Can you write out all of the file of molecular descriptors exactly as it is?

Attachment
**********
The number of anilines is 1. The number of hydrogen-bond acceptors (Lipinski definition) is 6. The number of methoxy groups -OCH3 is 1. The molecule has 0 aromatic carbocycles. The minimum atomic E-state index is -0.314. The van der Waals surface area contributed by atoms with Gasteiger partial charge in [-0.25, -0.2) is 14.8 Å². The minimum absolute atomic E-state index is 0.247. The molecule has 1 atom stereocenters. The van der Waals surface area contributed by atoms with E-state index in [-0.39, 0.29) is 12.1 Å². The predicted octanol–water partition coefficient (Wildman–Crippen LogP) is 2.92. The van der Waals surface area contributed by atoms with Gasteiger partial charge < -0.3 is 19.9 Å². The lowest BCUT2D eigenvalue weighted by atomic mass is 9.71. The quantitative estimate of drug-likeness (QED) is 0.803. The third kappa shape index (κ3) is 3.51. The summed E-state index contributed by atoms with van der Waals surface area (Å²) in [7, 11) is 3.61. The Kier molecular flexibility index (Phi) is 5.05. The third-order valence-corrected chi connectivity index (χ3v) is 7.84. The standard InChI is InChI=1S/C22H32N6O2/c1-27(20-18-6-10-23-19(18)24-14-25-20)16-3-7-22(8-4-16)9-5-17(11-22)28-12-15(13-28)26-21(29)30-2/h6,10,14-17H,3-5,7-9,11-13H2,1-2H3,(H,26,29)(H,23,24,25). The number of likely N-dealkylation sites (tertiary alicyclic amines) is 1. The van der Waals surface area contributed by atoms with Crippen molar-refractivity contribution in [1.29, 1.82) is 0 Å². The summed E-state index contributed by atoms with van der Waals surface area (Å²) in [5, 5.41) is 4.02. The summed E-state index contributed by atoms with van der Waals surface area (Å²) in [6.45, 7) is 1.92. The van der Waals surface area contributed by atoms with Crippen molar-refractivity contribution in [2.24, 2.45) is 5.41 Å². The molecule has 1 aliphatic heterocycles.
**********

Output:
The number of anilines is 1. The number of hydrogen-bond acceptors (Lipinski definition) is 6. The number of methoxy groups -OCH3 is 1. The molecule has 0 aromatic carbocycles. The minimum atomic E-state index is -0.314. The van der Waals surface area contributed by atoms with Gasteiger partial charge in [-0.25, -0.2) is 14.8 Å². The minimum absolute atomic E-state index is 0.247. The molecule has 1 atom stereocenters. The van der Waals surface area contributed by atoms with E-state index in [-0.39, 0.29) is 12.1 Å². The predicted octanol–water partition coefficient (Wildman–Crippen LogP) is 2.92. The van der Waals surface area contributed by atoms with Gasteiger partial charge < -0.3 is 19.9 Å². The lowest BCUT2D eigenvalue weighted by atomic mass is 9.71. The quantitative estimate of drug-likeness (QED) is 0.803. The third kappa shape index (κ3) is 3.51. The summed E-state index contributed by atoms with van der Waals surface area (Å²) in [7, 11) is 3.61. The Kier molecular flexibility index (Phi) is 5.05. The third-order valence-corrected chi connectivity index (χ3v) is 7.84. The standard InChI is InChI=1S/C22H32N6O2/c1-27(20-18-6-10-23-19(18)24-14-25-20)16-3-7-22(8-4-16)9-5-17(11-22)28-12-15(13-28)26-21(29)30-2/h6,10,14-17H,3-5,7-9,11-13H2,1-2H3,(H,26,29)(H,23,24,25). The number of likely N-dealkylation sites (tertiary alicyclic amines) is 1. The van der Waals surface area contributed by atoms with Crippen molar-refractivity contribution in [1.29, 1.82) is 0 Å². The summed E-state index contributed by atoms with van der Waals surface area (Å²) in [5, 5.41) is 4.02. The summed E-state index contributed by atoms with van der Waals surface area (Å²) in [6.45, 7) is 1.92. The van der Waals surface area contributed by atoms with Crippen molar-refractivity contribution in [2.24, 2.45) is 5.41 Å². The molecule has 1 aliphatic heterocycles.